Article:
When you paint things they change into something else, something totally unpredictable.
I was a student at the New York Studio School during the fall of 1966 and spring of 1967. The school was then located in a loft building on the northeast corner of Broadway and Bleecker Street. Draft deferments during the Vietnam War were not granted to students attending an art school, especially an unaccredited one like the Studio School. But because I was still enrolled at Reed College in Portland, Oregon, and came to New York on a Rockefeller Foundation Fellowship, I was safe. I studied with Mercedes Matter, Charles Cajori, Esteban Vicente, and especially Milton Resnick, among others. Frank Stella, Gandy Brody, Alfred Leslie, and others gave talks at the school. It was quite an immersion in New York painting culture for an idealistic would-be-painter from San Diego.
After finishing my last year at Reed College in the fall of 1968, I returned to New York. Mercedes Matter gave me a job organizing the library at the Studio School’s new location, the old Whitney Museum building at 8 West Eighth Street. I bought books and organized them into categories. At the time, Maurice Merleau-Ponty’s essay “Cézanne’s Doubt” was a kind of bible to me. I was aware of the difficulties and contradictions involved in the study of painting and put up a sign with a quote from Paul Cézanne: “If you ever founded a school in my name, you have not understood nor even cared about what I have done.”1 Morton Feldman was the dean in those years. In his lectures he often told stories about his friendship with Philip Guston. Even though I was no longer a student there, when Guston came to the school for a special group critique, Mercedes invited me to bring my paintings and later allowed me to join his special seminar.
Like the other students, I saw Guston as a legendary figure with a special history and aura, and was very excited that he was coming to the school. I didn’t see his show, Philip Guston: Recent Paintings and Drawings, in the winter of 1966 at the Jewish Museum, but I studied the catalogue so closely that I began to imagine that I had seen it, only in my memory the show’s location was changed to the Guggenheim Museum. The show was of abstract paintings in black and white with pink and pale blue, but since I only saw the catalogue, in which the reproductions are in black and white, I imagined all the paintings as black and white. The paintings suggested images to me. I saw a painter working at an easel in one of them. In the catalogue the paintings become more and more simplified, until there is only a single painterly black rectangle remaining in the last canvases: a dead end (Air II, 1965, May Sixty-Five, 1965, and Arrival, 1965). In my mind’s eye I still see Air II as the last painting, at the bottom of the ramp at the Guggenheim Museum. Mark Rothko pulled down the shade, Barnett Newman closed the door, Ad Reinhardt turned out the lights, and now Guston seemed to have removed all forms but one. Rumors were circulating that Guston had moved away from New York and had abandoned painting. After that last painting in the show, how could he continue?
So there was excitement as we placed our paintings around the walls of the large drawing studio on the second floor in expectation of Guston’s arrival. We then crowded in to hear what Guston would say about our works. The paintings I brought to the critique were landscapes painted during the two previous summers in the desert of the Southwest, on the Navajo Reservation. Some were on stretchers leaning against the wall, and others were on loose canvas and just pinned up.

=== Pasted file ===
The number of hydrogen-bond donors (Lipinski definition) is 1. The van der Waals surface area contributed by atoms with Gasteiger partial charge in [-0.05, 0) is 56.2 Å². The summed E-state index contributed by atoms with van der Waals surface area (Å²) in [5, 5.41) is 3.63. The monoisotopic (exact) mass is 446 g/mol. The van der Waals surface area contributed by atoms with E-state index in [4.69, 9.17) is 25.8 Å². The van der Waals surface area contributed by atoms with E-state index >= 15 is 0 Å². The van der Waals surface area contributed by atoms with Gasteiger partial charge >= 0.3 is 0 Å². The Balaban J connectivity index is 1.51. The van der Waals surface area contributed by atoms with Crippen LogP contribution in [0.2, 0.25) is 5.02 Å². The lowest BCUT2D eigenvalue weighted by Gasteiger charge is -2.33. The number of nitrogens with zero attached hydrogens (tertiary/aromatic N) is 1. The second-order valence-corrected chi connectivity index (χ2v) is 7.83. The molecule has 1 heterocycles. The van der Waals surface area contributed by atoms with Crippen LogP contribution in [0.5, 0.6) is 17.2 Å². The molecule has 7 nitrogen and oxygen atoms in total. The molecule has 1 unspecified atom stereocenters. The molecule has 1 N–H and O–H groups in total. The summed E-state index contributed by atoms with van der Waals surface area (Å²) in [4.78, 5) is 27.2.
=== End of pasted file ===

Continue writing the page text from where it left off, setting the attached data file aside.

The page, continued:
Guston roamed around the center of the room looking at the works, while we moved to the side to give him space. He was silent for a long time, examining what he saw, and then to our consternation, began to speak very critically, very negatively about the work. This was not what we anticipated. We thought that we were standing up for the values he shared and expected praise. But like many art schools, the Studio School had developed a house style, a combination of the influences of our teachers and their idols: Cézanne and Alberto Giacometti, mixed with our teachers’ teacher, Hans Hofmann. To our surprise, Guston was extremely outspoken in his denunciation of these influences and the stylizations that he saw as coming from them. He especially criticized areas of the paintings in which original lines or painted areas were partially erased or smudged and then redrawn. He said that this was cheating; we had to make up our minds about what we were doing. He saw the use of these doubled and erased lines as a way of avoiding decisions. He picked out the work of two painters who were accomplished in this school style and was harsh in his criticism of their work. This was especially upsetting because their paintings were admired and imitated by the other students. Referring, I think, to Minimal painting, he said that their paintings were like “stripe paintings,” something completely anathema to what we thought we supported at the Studio School. He then went on to make his larger point. He said that Piet Mondrian had “eliminated everything but the rhythm to keep his paintings from being tragic.”2 But he asked, “Should painting be tragic?” Clearly he thought it should be. He then said that in modern times art was schizophrenic, meaning that art was removed from life. He saw the influences of the school’s painting tradition as something that was removing us from our own lives and the world in which we lived. Speaking of Mondrian’s grids in relation to the cross structures in Piero della Francesca’s paintings, he said that in Piero’s paintings, “Christ is both dead and resurrected, flesh and spirit. . . . It’s a simple manger and the Son of God.” “In the Renaissance,” he said, “men were together with their lives, both tragic and saved.” Then he went on to say that Piero was not just a Renaissance painter. He spoke about how Piero laid on the paint in quick, rough marks. At the time I didn’t really understand this, since I was thinking of Piero’s oil paintings, but Bill Berkson has clarified for me how Guston was visualizing Piero’s frescoes, in which the marks had to be put down quickly before the plaster dried.